Smart Thermostat: These handy devices are remarkably easy to install—just two to three wires, typically. Plus, they will help you optimize your heating and cooling systems to keep you comfortable while paying the least possible. You can program them how you like, control them remotely, and integrate some of them with other smart home systems. This one can integrate with OhmConnect. It also includes an air-quality monitoring system, which I would want if I had kids or grandparents living with me. Smart thermostats also qualify for rebates from some local utilities, too! My local utility’s rebate for this particular unit is $75.
Adding Insulation to Exterior Walls and Roof: This tip will pay for itself over time in reduced energy costs, especially if you live in a place with high heating and/or cooling needs. Whether or not it’s a DIY project, though, really depends on your skills. You do definitely get a tax credit through the Inflation Reduction Act, though, so that’s a big bonus either way.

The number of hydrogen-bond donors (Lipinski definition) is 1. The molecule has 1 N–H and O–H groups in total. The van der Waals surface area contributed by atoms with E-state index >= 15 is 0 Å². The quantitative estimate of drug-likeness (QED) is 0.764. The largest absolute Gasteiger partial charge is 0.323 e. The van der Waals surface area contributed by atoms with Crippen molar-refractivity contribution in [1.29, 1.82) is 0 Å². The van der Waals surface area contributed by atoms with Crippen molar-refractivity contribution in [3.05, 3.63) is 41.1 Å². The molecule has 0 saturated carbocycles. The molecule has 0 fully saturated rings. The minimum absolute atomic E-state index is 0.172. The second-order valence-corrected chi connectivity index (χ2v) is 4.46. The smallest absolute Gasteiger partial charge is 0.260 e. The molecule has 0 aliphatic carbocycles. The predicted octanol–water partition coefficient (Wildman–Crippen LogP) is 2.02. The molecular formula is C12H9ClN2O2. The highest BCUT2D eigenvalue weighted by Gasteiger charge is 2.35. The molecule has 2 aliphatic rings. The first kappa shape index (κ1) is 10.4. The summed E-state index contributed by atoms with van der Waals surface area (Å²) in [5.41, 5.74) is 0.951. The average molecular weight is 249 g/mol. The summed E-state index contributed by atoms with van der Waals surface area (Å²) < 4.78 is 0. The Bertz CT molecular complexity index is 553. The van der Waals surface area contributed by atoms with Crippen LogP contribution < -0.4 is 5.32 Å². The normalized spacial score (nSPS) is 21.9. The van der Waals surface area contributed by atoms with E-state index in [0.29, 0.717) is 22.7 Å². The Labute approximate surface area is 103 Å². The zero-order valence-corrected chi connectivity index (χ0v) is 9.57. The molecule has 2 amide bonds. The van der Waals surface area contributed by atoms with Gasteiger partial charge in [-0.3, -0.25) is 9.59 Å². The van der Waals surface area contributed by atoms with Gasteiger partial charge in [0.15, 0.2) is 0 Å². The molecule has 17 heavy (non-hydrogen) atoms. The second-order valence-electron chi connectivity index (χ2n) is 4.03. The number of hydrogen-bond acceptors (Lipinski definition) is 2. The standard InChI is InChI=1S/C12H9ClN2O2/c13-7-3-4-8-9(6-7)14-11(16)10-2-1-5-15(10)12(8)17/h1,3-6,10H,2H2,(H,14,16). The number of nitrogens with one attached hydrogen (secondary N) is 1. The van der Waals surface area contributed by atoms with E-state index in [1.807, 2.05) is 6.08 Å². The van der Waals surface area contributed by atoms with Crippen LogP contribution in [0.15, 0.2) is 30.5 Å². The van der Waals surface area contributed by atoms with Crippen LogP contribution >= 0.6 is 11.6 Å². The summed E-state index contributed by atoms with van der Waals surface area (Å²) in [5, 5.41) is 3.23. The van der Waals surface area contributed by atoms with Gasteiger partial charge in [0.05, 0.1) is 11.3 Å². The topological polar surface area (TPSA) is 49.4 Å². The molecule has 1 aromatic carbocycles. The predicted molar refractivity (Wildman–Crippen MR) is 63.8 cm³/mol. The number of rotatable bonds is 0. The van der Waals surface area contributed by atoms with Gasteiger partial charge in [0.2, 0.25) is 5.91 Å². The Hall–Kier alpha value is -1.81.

Insulate the Attic Hatch: Not all homes have this feature, but if you do it’s smart to check it out. They often don’t seal well and allow wasteful air transfer. You can buy versions to install in the attic, or you can go the DIY route. Either way, the goal is to get this well sealed as with any other door in the house.
Fix Plumbing Leaks: If your toilet flapper leaks, it could be wasting hundreds of gallons of water per year. This happens a lot as toilets age, but you can fix them easily with a dual-flush kit and drastically cut the waste. Leaky faucets don’t usually waste nearly as much water, so your payback will probably be longer, but it’s still a waste.
Add low-flow plumbing fixtures: You might be surprised at how much water you can save. Here’s a post with more detail, but for example, just replacing inefficient faucets and aerators with WaterSense units, you can save 700 gallons of water annually. Low-flow showerheads will save about four gallons of water per shower, and upgrading from old toilets to new models, though a bit more expensive, will save you so much money they will pay for themselves. Unless you’re on a well or don’t pay for water.